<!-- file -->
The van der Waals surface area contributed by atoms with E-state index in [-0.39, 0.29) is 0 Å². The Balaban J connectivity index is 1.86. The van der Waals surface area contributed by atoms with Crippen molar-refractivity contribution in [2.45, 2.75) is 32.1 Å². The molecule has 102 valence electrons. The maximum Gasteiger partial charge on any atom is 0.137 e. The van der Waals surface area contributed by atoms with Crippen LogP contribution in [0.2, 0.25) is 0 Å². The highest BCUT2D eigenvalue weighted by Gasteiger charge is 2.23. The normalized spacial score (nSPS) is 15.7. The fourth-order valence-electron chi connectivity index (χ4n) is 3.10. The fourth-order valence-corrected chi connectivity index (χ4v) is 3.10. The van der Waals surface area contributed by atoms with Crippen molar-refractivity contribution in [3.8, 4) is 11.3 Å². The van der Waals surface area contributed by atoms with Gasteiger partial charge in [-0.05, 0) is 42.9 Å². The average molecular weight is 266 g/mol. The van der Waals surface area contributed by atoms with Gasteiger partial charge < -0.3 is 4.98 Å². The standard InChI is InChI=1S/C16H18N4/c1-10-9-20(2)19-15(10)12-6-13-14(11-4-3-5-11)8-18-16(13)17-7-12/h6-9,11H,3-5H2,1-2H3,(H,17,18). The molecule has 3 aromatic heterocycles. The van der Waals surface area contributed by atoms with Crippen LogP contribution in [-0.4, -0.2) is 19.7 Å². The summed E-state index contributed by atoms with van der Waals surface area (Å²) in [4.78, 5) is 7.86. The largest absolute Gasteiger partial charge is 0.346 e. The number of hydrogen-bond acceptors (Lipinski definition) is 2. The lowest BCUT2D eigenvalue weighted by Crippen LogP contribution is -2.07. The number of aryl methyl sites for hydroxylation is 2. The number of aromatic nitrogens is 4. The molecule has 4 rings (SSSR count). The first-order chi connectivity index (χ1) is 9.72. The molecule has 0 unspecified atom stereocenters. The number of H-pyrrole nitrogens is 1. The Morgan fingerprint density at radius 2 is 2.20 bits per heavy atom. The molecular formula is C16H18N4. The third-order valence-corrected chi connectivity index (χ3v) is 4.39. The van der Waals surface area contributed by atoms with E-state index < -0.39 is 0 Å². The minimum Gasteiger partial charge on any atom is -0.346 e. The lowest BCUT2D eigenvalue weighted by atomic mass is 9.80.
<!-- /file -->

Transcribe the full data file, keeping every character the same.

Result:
The van der Waals surface area contributed by atoms with E-state index in [-0.39, 0.29) is 0 Å². The Balaban J connectivity index is 1.86. The van der Waals surface area contributed by atoms with Crippen molar-refractivity contribution in [2.45, 2.75) is 32.1 Å². The molecule has 102 valence electrons. The maximum Gasteiger partial charge on any atom is 0.137 e. The van der Waals surface area contributed by atoms with Crippen LogP contribution in [0.2, 0.25) is 0 Å². The highest BCUT2D eigenvalue weighted by Gasteiger charge is 2.23. The normalized spacial score (nSPS) is 15.7. The fourth-order valence-electron chi connectivity index (χ4n) is 3.10. The fourth-order valence-corrected chi connectivity index (χ4v) is 3.10. The van der Waals surface area contributed by atoms with Crippen molar-refractivity contribution in [3.8, 4) is 11.3 Å². The van der Waals surface area contributed by atoms with Gasteiger partial charge in [-0.05, 0) is 42.9 Å². The average molecular weight is 266 g/mol. The van der Waals surface area contributed by atoms with Gasteiger partial charge < -0.3 is 4.98 Å². The standard InChI is InChI=1S/C16H18N4/c1-10-9-20(2)19-15(10)12-6-13-14(11-4-3-5-11)8-18-16(13)17-7-12/h6-9,11H,3-5H2,1-2H3,(H,17,18). The molecule has 3 aromatic heterocycles. The van der Waals surface area contributed by atoms with Crippen LogP contribution in [-0.4, -0.2) is 19.7 Å². The summed E-state index contributed by atoms with van der Waals surface area (Å²) in [4.78, 5) is 7.86. The largest absolute Gasteiger partial charge is 0.346 e. The number of hydrogen-bond acceptors (Lipinski definition) is 2. The lowest BCUT2D eigenvalue weighted by Crippen LogP contribution is -2.07. The number of aryl methyl sites for hydroxylation is 2. The number of aromatic nitrogens is 4. The molecule has 4 rings (SSSR count). The first-order chi connectivity index (χ1) is 9.72. The molecule has 0 unspecified atom stereocenters. The number of H-pyrrole nitrogens is 1. The Morgan fingerprint density at radius 2 is 2.20 bits per heavy atom. The molecular formula is C16H18N4. The third-order valence-corrected chi connectivity index (χ3v) is 4.39. The van der Waals surface area contributed by atoms with E-state index < -0.39 is 0 Å². The minimum Gasteiger partial charge on any atom is -0.346 e. The lowest BCUT2D eigenvalue weighted by atomic mass is 9.80.